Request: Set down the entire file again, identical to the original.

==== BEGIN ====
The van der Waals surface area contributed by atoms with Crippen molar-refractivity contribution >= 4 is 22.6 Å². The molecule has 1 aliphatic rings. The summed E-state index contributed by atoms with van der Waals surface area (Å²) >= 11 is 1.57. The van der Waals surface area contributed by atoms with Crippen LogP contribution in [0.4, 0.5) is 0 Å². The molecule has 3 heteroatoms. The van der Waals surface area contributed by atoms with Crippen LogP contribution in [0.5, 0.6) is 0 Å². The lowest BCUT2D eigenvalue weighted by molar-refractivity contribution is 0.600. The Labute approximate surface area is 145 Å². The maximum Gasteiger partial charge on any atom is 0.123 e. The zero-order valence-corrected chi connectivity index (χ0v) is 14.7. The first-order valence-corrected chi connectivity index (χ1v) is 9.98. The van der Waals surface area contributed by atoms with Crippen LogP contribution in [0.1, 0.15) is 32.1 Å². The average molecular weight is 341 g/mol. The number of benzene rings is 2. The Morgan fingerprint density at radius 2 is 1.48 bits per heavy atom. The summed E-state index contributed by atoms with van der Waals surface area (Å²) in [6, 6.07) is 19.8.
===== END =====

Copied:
The van der Waals surface area contributed by atoms with Crippen molar-refractivity contribution >= 4 is 22.6 Å². The molecule has 1 aliphatic rings. The summed E-state index contributed by atoms with van der Waals surface area (Å²) >= 11 is 1.57. The van der Waals surface area contributed by atoms with Crippen LogP contribution in [0.4, 0.5) is 0 Å². The molecule has 3 heteroatoms. The van der Waals surface area contributed by atoms with Crippen LogP contribution in [0.5, 0.6) is 0 Å². The lowest BCUT2D eigenvalue weighted by molar-refractivity contribution is 0.600. The Labute approximate surface area is 145 Å². The maximum Gasteiger partial charge on any atom is 0.123 e. The zero-order valence-corrected chi connectivity index (χ0v) is 14.7. The first-order valence-corrected chi connectivity index (χ1v) is 9.98. The van der Waals surface area contributed by atoms with Crippen LogP contribution in [0.1, 0.15) is 32.1 Å². The average molecular weight is 341 g/mol. The number of benzene rings is 2. The Morgan fingerprint density at radius 2 is 1.48 bits per heavy atom. The summed E-state index contributed by atoms with van der Waals surface area (Å²) in [6, 6.07) is 19.8.